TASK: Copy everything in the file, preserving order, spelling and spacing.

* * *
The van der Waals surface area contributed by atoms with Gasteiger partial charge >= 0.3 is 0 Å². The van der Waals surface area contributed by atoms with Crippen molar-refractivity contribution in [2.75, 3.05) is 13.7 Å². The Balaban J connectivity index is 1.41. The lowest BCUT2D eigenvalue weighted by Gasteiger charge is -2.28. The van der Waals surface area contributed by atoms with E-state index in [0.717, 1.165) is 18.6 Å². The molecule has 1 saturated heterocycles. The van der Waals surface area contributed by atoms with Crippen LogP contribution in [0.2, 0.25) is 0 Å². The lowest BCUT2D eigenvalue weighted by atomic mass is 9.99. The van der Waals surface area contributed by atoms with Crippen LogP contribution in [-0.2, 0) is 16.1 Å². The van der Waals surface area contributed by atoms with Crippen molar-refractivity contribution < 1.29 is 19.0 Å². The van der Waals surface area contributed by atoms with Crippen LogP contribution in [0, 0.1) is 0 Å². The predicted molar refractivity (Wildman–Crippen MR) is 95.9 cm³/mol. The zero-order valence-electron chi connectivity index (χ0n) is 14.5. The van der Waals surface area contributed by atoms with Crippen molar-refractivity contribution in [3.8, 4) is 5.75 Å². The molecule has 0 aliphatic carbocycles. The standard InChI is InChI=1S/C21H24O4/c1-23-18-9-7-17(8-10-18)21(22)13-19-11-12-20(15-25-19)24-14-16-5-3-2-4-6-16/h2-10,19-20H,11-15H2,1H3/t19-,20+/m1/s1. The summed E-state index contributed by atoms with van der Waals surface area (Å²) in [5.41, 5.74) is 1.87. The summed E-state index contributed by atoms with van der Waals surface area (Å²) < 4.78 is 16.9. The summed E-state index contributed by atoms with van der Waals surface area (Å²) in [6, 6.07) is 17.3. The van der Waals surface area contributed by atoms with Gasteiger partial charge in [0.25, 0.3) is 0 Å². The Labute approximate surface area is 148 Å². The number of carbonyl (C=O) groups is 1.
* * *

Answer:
The van der Waals surface area contributed by atoms with Gasteiger partial charge >= 0.3 is 0 Å². The van der Waals surface area contributed by atoms with Crippen molar-refractivity contribution in [2.75, 3.05) is 13.7 Å². The Balaban J connectivity index is 1.41. The lowest BCUT2D eigenvalue weighted by Gasteiger charge is -2.28. The van der Waals surface area contributed by atoms with E-state index in [0.717, 1.165) is 18.6 Å². The molecule has 1 saturated heterocycles. The van der Waals surface area contributed by atoms with Crippen LogP contribution in [0.2, 0.25) is 0 Å². The lowest BCUT2D eigenvalue weighted by atomic mass is 9.99. The van der Waals surface area contributed by atoms with Crippen LogP contribution in [-0.2, 0) is 16.1 Å². The van der Waals surface area contributed by atoms with Crippen molar-refractivity contribution < 1.29 is 19.0 Å². The van der Waals surface area contributed by atoms with Crippen LogP contribution in [0, 0.1) is 0 Å². The predicted molar refractivity (Wildman–Crippen MR) is 95.9 cm³/mol. The zero-order valence-electron chi connectivity index (χ0n) is 14.5. The van der Waals surface area contributed by atoms with Crippen molar-refractivity contribution in [3.8, 4) is 5.75 Å². The molecule has 0 aliphatic carbocycles. The standard InChI is InChI=1S/C21H24O4/c1-23-18-9-7-17(8-10-18)21(22)13-19-11-12-20(15-25-19)24-14-16-5-3-2-4-6-16/h2-10,19-20H,11-15H2,1H3/t19-,20+/m1/s1. The summed E-state index contributed by atoms with van der Waals surface area (Å²) in [5.41, 5.74) is 1.87. The summed E-state index contributed by atoms with van der Waals surface area (Å²) < 4.78 is 16.9. The summed E-state index contributed by atoms with van der Waals surface area (Å²) in [6, 6.07) is 17.3. The van der Waals surface area contributed by atoms with Gasteiger partial charge in [0.25, 0.3) is 0 Å². The Labute approximate surface area is 148 Å². The number of carbonyl (C=O) groups is 1.